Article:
In Beijing’s newfound enthusiasm to address its smothering traffic jams, it appears that Huang Wei (黃衛) has succeeded too well.
Huang, Beijing’s vice mayor for traffic management, resigned on Thursday and was reassigned to remote western China, the exile destination of choice for those out of favor. The demotion followed a record splurge on new-car purchases by Beijing residents, who apparently anticipated that the city was about to tackle its traffic jams by limiting registrations of new vehicles.
The city did just that on Thursday, announcing that it would issue only 240,000 new license plates next year, one-third of this year’s number, in the final version of a traffic-improvement plan that was first issued on Dec. 13. The final plan envisions miles of underground highways, higher city-center parking fees, vastly expanded subway and bicycle networks, and a lattice of new downtown streets — as well as a cap on new vehicle registrations — in an attack on traffic that ranks among the world’s worst.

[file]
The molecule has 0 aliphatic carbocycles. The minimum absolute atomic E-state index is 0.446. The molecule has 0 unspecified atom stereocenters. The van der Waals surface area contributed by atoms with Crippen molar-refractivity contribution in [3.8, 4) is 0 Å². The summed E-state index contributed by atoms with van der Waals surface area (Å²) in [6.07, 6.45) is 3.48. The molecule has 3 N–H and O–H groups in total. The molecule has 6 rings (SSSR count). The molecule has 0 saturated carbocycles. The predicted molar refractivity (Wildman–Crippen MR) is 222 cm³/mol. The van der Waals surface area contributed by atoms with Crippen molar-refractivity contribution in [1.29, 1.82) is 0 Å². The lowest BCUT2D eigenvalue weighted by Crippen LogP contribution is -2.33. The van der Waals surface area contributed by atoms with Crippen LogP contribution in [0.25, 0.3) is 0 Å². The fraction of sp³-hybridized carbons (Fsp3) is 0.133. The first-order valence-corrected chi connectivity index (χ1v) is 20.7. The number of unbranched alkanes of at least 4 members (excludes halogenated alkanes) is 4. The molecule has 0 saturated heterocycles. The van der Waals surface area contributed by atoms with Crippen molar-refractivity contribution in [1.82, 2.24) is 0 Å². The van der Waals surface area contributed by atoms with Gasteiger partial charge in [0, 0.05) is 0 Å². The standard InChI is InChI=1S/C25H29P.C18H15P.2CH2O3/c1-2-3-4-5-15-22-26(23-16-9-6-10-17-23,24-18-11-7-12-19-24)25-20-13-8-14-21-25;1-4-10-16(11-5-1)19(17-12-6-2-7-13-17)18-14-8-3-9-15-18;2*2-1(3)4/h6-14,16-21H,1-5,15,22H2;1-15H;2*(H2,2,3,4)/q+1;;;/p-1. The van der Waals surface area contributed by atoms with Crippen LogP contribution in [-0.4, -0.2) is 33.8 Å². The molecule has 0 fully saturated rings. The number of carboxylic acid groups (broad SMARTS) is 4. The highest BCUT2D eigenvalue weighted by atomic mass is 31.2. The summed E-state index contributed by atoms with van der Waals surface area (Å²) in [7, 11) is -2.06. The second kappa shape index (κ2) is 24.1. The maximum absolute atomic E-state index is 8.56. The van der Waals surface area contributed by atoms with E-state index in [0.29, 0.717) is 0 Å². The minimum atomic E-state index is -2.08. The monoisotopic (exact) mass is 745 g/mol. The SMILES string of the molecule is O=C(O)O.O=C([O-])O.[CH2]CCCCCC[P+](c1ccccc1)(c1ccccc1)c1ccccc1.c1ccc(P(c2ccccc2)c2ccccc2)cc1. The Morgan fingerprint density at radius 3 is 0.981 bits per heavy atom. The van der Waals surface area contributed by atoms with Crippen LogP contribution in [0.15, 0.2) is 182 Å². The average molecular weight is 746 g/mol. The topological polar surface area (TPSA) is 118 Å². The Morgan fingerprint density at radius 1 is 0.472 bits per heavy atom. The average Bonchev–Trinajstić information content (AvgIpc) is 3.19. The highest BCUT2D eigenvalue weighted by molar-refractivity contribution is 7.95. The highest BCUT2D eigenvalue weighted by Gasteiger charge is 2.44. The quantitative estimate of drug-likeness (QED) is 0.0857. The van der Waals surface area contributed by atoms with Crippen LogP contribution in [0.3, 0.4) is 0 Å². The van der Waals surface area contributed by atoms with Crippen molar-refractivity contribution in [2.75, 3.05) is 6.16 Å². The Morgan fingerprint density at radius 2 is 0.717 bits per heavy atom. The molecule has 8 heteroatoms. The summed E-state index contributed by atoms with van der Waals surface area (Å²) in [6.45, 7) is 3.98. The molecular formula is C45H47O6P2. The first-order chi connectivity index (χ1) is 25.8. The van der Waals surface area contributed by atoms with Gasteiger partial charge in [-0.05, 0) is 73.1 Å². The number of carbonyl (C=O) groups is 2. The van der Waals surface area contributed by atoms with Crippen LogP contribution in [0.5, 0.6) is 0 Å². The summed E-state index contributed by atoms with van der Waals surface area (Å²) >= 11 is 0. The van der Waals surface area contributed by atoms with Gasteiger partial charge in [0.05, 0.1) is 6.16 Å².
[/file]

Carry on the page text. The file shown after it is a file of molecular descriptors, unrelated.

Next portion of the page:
Beijing residents reacted to hints of a cap on new registrations by rushing to buy cars at a record rate. Last week, the city registered 30,000 new vehicles, the most ever, and 50 percent more than in the preceding week. Huang’s role in the preparation of the traffic plan was unclear, but the timing and site of his reassignment suggested that higher authorities were displeased with the surge in car buying.
In a July poll of commuters in 20 cities, IBM concluded that the most insufferable traffic was in Beijing and Mexico City.